The man-ape recoils and reddens. Before he gets to have his say, footsteps resound across the marble hall and stop behind him.
“You must be looking for Headmistress Bones,” the stranger says.
Caw whirls around and comes face to face with a young woman who shows at least some sign of intelligence in her gold-ringed eyes.
“I understand you are here without intent to harm,” she says, “otherwise you would have found yourself unable to pass the Gate of Saperaude.”
“And there you have it,” Caw declares, as if this has been his plan all along. He takes satisfaction in watching the man-ape flush at his own shortsightedness.
“My name is Liatris,” says the young woman.
Caw’s hands are bloodless and cold but they are all he can offer. “Lugnor Caw.”
“Right this way.”
As they walk to Headmistress Bones’ office, Caw drowns himself in a whirlpool of calculations. If the headmistress of Saperaude is as wise as she is rumoured to be, she has to accept Morgenstein, even if his case is to be made by an unwelcome god. And if the boy is to be rejected, if the living world can find no use for boys like him, then it would be the world’s loss.
And so, upon these flippant premises, Caw meets the headmistress and makes his case.
It goes better than expected.
“Please call me Head Bones,” says Headmistress Bones. “And do bring in the boy as soon as you can.”
“Do I have your word?” Caw asks, still in disbelief.
Head Bones takes a sip of her tea. “We can strike a bargain, if you would rather. I am quite willing.”
“No, thank you. I have nothing to give you,” Caw says unapologetically, “and even if I do, I can’t.”
“Are you not a ghost god?” asks Head Bones.
“Not yet. Not officially, but I shall be soon. And anyway,” he rambles, “your word is enough. I’ll bring in the boy. Although, I should mention that he is a revenant. And, er, mute.”
Head Bones waves a bony hand. “No matter. I believe we teach Speech for a reason, Master Caw. Learning to communicate directly to the minds will be no problem if the boy is as naturally talented as you say he is.”
“He already knows how to do that,” Caw says, “Speech, I mean. He taught himself.”
Head Bones quirks her eyebrows. “Well then. Go get him.”
But when he gets up to leave, Head Bones throws in the catch. She offers him a position as part of the faculty.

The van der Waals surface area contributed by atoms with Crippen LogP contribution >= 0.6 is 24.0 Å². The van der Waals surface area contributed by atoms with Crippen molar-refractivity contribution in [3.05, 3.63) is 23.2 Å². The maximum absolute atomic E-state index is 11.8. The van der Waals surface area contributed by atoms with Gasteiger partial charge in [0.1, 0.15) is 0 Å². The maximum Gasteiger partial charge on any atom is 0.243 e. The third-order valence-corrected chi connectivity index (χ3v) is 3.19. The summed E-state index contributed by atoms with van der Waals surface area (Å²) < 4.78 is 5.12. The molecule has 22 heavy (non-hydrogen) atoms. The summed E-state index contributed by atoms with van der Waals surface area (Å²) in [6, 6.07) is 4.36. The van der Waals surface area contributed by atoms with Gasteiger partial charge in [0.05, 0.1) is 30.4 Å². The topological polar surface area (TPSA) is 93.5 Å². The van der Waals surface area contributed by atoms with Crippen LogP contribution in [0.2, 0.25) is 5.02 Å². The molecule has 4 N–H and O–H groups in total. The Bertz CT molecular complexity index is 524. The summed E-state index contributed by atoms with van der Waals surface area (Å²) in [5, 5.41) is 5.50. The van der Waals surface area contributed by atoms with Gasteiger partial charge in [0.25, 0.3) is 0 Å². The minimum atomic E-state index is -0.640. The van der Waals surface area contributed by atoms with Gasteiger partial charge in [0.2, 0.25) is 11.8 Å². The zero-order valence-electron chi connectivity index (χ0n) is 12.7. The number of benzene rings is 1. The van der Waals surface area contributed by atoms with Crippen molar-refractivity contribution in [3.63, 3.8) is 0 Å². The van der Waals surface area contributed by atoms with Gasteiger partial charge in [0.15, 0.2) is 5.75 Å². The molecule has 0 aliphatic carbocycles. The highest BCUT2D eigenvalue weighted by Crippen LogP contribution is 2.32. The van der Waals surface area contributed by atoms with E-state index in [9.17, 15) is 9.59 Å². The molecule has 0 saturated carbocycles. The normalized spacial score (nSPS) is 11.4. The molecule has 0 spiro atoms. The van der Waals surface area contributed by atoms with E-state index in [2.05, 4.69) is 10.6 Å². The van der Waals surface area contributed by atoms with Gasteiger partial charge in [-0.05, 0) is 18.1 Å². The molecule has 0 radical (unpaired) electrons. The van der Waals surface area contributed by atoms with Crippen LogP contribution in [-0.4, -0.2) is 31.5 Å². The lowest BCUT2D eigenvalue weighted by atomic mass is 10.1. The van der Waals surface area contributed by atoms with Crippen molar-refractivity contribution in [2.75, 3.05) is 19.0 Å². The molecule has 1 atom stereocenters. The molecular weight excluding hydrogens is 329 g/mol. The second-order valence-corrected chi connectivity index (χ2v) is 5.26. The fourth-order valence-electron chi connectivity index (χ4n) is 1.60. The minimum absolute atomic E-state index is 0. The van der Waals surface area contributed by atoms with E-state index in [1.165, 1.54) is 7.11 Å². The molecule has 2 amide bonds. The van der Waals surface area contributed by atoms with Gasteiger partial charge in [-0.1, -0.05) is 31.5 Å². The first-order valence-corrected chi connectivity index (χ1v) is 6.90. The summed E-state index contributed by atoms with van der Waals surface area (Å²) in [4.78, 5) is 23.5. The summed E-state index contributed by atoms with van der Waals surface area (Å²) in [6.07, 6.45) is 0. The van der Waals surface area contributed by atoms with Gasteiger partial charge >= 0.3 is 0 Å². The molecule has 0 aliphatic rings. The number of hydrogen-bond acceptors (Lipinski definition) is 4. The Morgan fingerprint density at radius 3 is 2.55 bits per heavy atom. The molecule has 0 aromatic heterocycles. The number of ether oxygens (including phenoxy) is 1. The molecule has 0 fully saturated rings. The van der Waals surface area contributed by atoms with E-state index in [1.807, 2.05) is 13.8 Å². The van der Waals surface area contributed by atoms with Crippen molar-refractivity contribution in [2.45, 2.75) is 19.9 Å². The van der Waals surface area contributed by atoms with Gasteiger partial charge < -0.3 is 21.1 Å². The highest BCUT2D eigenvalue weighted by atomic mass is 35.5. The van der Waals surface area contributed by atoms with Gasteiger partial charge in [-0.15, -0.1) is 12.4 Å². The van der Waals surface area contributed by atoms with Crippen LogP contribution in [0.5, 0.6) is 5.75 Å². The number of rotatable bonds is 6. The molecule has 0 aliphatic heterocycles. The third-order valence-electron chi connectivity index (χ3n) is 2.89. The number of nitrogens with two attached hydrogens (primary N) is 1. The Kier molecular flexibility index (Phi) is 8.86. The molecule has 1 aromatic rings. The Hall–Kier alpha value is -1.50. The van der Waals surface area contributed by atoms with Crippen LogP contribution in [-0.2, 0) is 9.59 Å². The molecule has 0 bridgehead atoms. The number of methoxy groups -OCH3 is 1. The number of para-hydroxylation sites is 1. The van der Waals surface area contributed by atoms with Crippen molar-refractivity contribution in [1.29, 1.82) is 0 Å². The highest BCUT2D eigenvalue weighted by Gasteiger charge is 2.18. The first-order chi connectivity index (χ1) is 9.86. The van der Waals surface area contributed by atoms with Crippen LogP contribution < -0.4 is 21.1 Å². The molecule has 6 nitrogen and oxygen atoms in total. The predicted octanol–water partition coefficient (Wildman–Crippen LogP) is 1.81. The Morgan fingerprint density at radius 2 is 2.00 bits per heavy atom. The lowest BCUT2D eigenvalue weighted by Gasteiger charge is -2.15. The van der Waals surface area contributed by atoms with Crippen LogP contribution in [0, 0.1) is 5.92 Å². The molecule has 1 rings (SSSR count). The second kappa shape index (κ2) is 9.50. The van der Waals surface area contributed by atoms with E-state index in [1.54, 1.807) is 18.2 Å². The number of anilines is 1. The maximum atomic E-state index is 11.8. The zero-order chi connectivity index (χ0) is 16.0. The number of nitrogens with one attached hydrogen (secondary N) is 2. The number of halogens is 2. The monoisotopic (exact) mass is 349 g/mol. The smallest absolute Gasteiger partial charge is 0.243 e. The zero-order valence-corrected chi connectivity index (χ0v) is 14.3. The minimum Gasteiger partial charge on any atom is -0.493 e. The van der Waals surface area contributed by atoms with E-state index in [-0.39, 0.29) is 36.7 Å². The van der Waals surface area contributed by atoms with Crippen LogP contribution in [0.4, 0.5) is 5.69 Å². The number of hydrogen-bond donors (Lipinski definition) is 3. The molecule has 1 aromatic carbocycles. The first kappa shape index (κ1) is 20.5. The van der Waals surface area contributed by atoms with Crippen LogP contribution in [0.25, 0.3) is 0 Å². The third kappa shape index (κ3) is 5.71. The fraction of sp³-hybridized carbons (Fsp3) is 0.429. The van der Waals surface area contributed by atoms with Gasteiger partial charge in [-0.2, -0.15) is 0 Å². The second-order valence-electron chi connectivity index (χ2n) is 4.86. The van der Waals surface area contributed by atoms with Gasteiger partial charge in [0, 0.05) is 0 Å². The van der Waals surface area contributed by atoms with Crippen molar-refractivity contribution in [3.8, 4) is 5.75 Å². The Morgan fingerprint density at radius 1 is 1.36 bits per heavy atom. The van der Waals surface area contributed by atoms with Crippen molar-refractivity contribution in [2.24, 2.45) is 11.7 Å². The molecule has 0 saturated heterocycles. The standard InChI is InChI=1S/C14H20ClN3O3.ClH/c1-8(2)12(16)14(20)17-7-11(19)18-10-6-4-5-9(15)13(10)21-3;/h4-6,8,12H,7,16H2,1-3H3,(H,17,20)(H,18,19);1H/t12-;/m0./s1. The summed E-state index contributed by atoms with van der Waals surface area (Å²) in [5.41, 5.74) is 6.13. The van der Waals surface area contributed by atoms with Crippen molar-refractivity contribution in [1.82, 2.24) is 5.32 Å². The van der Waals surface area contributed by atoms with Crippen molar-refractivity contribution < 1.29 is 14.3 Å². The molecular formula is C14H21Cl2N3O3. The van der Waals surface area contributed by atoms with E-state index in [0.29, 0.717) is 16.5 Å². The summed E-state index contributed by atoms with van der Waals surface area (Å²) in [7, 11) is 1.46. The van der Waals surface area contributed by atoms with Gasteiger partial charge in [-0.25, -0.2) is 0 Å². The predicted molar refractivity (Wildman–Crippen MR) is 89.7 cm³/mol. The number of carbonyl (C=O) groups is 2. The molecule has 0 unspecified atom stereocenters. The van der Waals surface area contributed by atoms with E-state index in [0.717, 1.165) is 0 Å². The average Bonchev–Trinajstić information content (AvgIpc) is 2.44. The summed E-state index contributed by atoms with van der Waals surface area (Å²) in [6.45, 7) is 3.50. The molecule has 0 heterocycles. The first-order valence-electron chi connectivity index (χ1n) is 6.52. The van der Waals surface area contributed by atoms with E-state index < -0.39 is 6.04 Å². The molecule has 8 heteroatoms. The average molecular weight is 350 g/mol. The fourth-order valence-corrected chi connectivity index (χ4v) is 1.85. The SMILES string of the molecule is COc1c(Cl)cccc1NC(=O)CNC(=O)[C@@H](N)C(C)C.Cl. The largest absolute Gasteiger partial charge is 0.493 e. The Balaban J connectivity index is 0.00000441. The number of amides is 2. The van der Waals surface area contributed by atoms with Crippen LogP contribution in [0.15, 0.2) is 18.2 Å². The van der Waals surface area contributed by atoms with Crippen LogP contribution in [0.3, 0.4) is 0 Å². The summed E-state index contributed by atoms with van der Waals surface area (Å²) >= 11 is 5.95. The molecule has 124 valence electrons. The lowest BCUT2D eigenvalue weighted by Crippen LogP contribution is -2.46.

“Your service is all I ask,” she says. “You will be working alongside Miss Liatris Lundherte as school supervisor. How does that sound?”
“Liatris Lundherte?” Caw tries to put the name to the face and gapes. “That girl is a Lundherte? As in a descendant of Wisetrail?”
“Will that be a problem?”
“No, of course not. The problem isn’t her. It’s just—” Caw pauses. “Look, I’ve got only until the summer solstice before officially signing on as a ghost god. And from what I understand, Headmistress, you want me supervising a bunch of children indefinitely? Officially or otherwise, I am a ghost god. My entire existence hinges on the fact that I reap souls, collect bodies and slaughter those who refuse to die. No parents would want me around their children.”
Head Bones finishes her tea. “I ask for your service, Master Caw, precisely because of what you are, not in spite of it. To us, the future is a muddy pool of events, but to you, it is a certainty. To you, the future it is a decision.”
Caw finally understands. The weight of this revelation makes his shrivelled heart drop through the soles of his feet, tunnel through the earth and all the way back to Nubirdth.
“You are asking for my protection,” he says.
Head Bones rises from her carved-glass chair with the quiet forcefulness of a sea before a storm.
“What I do not want is ghost gods killing off any potential student just because they happen to be different from your average mortal.” Head Bones looks at Caw straight in the eyes until he has to turn away. “You are not yet a ghost god but you shall be. And I do not doubt for one second that you will accomplish great things. In fact, I expect you to, Master Caw, now that we have had this conversation.”
Caw swallows. “Even if I say yes now, what makes you think I will keep my word?”
“You will,” Head Bones says with a ring of finality.